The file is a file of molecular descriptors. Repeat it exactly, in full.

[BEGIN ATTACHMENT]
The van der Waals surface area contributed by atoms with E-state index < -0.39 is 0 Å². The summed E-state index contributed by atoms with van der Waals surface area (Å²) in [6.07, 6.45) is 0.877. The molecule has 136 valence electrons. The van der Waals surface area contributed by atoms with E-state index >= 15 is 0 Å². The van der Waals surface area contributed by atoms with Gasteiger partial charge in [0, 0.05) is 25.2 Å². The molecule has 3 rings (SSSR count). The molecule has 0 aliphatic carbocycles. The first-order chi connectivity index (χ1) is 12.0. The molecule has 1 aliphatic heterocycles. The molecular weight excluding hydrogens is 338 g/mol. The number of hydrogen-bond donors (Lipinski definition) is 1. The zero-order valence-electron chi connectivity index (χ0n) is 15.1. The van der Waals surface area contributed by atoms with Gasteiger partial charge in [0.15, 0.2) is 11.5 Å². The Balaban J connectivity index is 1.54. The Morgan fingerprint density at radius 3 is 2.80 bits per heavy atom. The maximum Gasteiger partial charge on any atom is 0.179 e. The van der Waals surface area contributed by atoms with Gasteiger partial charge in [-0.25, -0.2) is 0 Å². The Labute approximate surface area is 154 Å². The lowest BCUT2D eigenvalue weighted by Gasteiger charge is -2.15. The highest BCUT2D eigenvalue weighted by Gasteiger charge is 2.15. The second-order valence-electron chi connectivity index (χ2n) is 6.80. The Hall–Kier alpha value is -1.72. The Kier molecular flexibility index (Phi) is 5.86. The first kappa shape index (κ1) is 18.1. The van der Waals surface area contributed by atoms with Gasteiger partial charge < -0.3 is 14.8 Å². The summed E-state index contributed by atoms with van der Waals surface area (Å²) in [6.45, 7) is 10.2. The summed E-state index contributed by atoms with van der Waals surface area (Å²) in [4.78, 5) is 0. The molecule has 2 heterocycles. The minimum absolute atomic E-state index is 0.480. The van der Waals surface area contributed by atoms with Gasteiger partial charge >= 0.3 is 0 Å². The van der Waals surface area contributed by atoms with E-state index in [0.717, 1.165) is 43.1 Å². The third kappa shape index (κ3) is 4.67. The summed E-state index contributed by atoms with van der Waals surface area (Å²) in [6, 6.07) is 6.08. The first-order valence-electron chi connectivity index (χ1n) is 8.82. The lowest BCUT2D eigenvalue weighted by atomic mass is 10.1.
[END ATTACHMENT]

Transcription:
The van der Waals surface area contributed by atoms with E-state index < -0.39 is 0 Å². The summed E-state index contributed by atoms with van der Waals surface area (Å²) in [6.07, 6.45) is 0.877. The molecule has 136 valence electrons. The van der Waals surface area contributed by atoms with E-state index >= 15 is 0 Å². The van der Waals surface area contributed by atoms with Gasteiger partial charge in [0, 0.05) is 25.2 Å². The molecule has 3 rings (SSSR count). The molecule has 0 aliphatic carbocycles. The first-order chi connectivity index (χ1) is 12.0. The molecule has 1 aliphatic heterocycles. The molecular weight excluding hydrogens is 338 g/mol. The number of hydrogen-bond donors (Lipinski definition) is 1. The zero-order valence-electron chi connectivity index (χ0n) is 15.1. The van der Waals surface area contributed by atoms with Gasteiger partial charge in [0.15, 0.2) is 11.5 Å². The Balaban J connectivity index is 1.54. The Morgan fingerprint density at radius 3 is 2.80 bits per heavy atom. The maximum Gasteiger partial charge on any atom is 0.179 e. The van der Waals surface area contributed by atoms with Gasteiger partial charge in [-0.25, -0.2) is 0 Å². The Labute approximate surface area is 154 Å². The lowest BCUT2D eigenvalue weighted by Gasteiger charge is -2.15. The highest BCUT2D eigenvalue weighted by Gasteiger charge is 2.15. The second-order valence-electron chi connectivity index (χ2n) is 6.80. The Hall–Kier alpha value is -1.72. The Kier molecular flexibility index (Phi) is 5.86. The first kappa shape index (κ1) is 18.1. The van der Waals surface area contributed by atoms with Gasteiger partial charge < -0.3 is 14.8 Å². The summed E-state index contributed by atoms with van der Waals surface area (Å²) in [6.45, 7) is 10.2. The summed E-state index contributed by atoms with van der Waals surface area (Å²) in [4.78, 5) is 0. The molecule has 2 heterocycles. The minimum absolute atomic E-state index is 0.480. The van der Waals surface area contributed by atoms with Gasteiger partial charge >= 0.3 is 0 Å². The van der Waals surface area contributed by atoms with E-state index in [0.717, 1.165) is 43.1 Å². The third kappa shape index (κ3) is 4.67. The summed E-state index contributed by atoms with van der Waals surface area (Å²) in [6, 6.07) is 6.08. The first-order valence-electron chi connectivity index (χ1n) is 8.82. The lowest BCUT2D eigenvalue weighted by atomic mass is 10.1.